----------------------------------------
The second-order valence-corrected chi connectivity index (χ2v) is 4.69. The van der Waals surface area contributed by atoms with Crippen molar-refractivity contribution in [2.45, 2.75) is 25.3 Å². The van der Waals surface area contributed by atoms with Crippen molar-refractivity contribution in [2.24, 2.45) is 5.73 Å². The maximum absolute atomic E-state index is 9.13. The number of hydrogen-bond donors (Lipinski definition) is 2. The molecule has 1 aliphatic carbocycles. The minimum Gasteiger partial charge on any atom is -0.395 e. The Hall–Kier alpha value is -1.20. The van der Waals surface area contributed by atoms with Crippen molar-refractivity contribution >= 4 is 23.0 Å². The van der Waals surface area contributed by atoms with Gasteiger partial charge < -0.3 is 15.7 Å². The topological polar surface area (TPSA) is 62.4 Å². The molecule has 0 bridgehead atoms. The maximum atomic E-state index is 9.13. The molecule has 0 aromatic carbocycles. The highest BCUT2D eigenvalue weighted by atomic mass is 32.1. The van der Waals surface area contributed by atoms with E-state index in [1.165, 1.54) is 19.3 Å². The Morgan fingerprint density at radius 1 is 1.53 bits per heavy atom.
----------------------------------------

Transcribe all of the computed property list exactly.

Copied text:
The second-order valence-corrected chi connectivity index (χ2v) is 4.69. The van der Waals surface area contributed by atoms with Crippen molar-refractivity contribution in [2.45, 2.75) is 25.3 Å². The van der Waals surface area contributed by atoms with Crippen molar-refractivity contribution in [2.24, 2.45) is 5.73 Å². The maximum absolute atomic E-state index is 9.13. The number of hydrogen-bond donors (Lipinski definition) is 2. The molecule has 1 aliphatic carbocycles. The minimum Gasteiger partial charge on any atom is -0.395 e. The Hall–Kier alpha value is -1.20. The van der Waals surface area contributed by atoms with Crippen molar-refractivity contribution >= 4 is 23.0 Å². The van der Waals surface area contributed by atoms with Gasteiger partial charge < -0.3 is 15.7 Å². The topological polar surface area (TPSA) is 62.4 Å². The molecule has 0 bridgehead atoms. The maximum atomic E-state index is 9.13. The molecule has 0 aromatic carbocycles. The highest BCUT2D eigenvalue weighted by atomic mass is 32.1. The van der Waals surface area contributed by atoms with E-state index in [1.165, 1.54) is 19.3 Å². The Morgan fingerprint density at radius 1 is 1.53 bits per heavy atom.